Last month I talked about reading “Green Eggs and Ham” to Henry (and even posted a video) about how I started developing voices for the characters. I guess it’s just something to do when you’re reading the same stories to the kid over and over again. Well, I’ve also started doing voices for “The Cat in the Hat.” I’ll spare you a video this month, but I will say that my voice for the Cat is a sort of obsequious used car salesman. I can picture him saying something like “we’ll find you the perfect car. I just know you’re going to love it.” Carol said that my Cat has an affectation. My voice for the fish is definitely out there; I just started doing it because it amused me. His voice is my attempt at Sean Connery and depending on the night it sounds something like a Darrell Hammond’s Connery or on worse nights just some sort of bizarre attempt at a Scottish accent, but Henry doesn’t care. I think he’s just trying to figure out what the heck is happening in that crazy story.

Henry had his first bad cold and fever this past week. He seems to be all over it now, but for a couple of days we constantly had to check his temperature. How do you check a baby’s temperature?… All the parents are laughing now…. Well let’s just say it’s easiest to check his temperature while you’re changing his diaper. I felt sorry for the kid; I certainly wouldn’t want anyone to stick a thermometer up there. Have you ever seen the Skeptical Baby meme? One of them says “You want to take my temperature where exactly?”  Carol and I both caught Henry’s cold too. One night, Henry is in the bathtub and Carol starts taking her temperature the normal way under her tongue and I’m whispering to her, “don’t do that in front of the baby, it’s cruel to let him know there are other ways we could be taking his temperature.” Hence my contribution to the meme “You mean to tell me there are other ways you could have taken my temperature.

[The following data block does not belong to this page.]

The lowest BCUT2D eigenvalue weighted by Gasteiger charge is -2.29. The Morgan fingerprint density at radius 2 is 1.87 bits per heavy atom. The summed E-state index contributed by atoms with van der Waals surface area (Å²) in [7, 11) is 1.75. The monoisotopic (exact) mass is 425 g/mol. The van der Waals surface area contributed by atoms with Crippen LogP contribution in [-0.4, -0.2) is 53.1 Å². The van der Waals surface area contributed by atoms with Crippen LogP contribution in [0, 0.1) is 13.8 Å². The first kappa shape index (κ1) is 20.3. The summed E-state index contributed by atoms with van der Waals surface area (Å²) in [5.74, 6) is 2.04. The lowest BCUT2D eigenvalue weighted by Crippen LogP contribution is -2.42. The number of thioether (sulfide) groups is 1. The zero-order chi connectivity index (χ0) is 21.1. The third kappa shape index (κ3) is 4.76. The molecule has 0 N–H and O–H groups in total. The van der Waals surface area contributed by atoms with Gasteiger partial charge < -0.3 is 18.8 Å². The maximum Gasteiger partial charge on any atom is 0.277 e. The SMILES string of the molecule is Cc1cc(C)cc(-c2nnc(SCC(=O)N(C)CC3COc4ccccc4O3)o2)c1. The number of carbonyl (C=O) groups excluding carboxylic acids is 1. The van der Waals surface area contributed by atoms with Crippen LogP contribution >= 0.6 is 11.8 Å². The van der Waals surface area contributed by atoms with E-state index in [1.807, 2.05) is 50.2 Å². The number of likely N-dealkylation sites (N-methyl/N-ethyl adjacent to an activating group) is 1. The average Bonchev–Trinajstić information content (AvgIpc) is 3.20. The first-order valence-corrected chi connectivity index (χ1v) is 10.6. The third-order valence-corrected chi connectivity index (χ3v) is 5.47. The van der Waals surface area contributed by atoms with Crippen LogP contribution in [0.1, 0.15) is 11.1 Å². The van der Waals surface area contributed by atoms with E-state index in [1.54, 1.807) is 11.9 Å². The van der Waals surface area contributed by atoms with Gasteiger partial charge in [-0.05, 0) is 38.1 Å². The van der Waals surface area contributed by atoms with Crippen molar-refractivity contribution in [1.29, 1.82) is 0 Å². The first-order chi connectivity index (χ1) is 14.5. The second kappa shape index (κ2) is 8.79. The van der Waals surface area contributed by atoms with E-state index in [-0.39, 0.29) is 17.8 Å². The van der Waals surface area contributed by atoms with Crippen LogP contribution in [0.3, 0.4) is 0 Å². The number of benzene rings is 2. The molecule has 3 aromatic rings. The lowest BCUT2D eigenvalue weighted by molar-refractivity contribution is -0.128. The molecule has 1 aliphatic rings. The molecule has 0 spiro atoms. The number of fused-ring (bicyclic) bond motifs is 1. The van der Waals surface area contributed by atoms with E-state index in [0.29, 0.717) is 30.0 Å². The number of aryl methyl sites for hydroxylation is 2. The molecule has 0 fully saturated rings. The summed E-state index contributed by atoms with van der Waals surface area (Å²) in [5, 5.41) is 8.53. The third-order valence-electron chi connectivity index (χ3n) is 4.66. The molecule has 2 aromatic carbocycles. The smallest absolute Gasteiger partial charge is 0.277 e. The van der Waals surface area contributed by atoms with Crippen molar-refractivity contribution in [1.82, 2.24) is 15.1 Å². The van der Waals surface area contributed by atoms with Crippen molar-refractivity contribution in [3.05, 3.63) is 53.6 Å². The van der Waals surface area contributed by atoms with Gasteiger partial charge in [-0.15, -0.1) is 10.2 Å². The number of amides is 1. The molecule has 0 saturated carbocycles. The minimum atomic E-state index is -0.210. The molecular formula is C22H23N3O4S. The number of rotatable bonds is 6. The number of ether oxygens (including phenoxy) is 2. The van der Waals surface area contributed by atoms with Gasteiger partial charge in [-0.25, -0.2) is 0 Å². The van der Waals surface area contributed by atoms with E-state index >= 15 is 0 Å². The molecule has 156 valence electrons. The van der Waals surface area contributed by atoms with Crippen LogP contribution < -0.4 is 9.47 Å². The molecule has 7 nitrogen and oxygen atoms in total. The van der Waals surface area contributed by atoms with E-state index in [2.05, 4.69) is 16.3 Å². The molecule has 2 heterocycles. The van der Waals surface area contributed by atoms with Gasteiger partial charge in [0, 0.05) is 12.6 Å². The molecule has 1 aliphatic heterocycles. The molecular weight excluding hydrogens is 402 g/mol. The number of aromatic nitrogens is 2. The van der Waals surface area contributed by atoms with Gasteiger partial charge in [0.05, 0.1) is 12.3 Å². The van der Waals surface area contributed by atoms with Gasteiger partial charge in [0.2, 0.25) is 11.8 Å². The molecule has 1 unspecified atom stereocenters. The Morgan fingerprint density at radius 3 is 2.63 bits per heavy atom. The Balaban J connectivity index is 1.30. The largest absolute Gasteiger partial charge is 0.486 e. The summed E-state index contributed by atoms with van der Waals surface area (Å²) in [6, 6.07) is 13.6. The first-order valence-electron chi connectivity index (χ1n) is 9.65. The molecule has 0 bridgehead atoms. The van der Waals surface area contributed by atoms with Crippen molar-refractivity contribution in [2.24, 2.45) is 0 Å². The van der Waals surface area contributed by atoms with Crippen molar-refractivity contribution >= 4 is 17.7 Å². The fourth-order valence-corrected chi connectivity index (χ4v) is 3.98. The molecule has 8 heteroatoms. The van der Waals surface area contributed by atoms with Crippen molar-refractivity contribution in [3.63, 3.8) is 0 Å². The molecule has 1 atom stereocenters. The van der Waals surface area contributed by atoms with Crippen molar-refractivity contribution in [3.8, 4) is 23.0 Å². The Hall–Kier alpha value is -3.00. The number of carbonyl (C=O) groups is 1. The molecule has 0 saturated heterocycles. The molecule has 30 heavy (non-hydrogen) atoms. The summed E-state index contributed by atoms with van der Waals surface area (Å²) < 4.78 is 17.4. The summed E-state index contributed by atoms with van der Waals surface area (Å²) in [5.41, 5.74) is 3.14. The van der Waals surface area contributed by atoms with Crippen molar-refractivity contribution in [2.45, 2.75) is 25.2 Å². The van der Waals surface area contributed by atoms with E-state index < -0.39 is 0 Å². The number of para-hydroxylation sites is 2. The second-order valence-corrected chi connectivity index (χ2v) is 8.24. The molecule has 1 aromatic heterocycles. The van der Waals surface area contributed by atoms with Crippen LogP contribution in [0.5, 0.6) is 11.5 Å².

Wednesday, August 29, 2012

Short Story of the Week (September 2012)


Neil is picking the stories this month but he gave the first one to me ahead of time and told me I could write his bio. :)

Neil, who hails from Oregon City, Oregon, comes from a long line of Neils. In fact he has traced his line all the way back to King Neil the First who did all the real heavy lifting against the Persian Empire before that Alexander guy came in and took all the credit.

Present day Neil’s first brush with science fiction occurred when he was introduced to Theodore Sturgeon at a dinner party and he asked Sturgeon what he did for a living and Sturgeon replied that he wrote science fiction. And Neil said, “Isn’t 90% of that crap?” Everybody laughed at his quip and the Sturgeon asked, “Mind if I steal that?”

But, after that rocky start Neil developed a great love for science fiction. He devoured such classics as “The Foundation,” “Dune,” and “They’d Rather Be Right.” And I mean he literally devoured them, as in he ate the books. I know it’s kind of strange isn’t it? Pictured above are some of the novels in his home that he hasn’t had a chance to eat yet

Other then enjoying a tasty science fiction novel, Neil has two other passions in life: skydiving and weight lifting. Here are two recent pictures of Neil enjoying his hobbies.         

louandskydivingcopy Neil skydiving and Lou  Ferrigno...I mean Neil lifting some weights.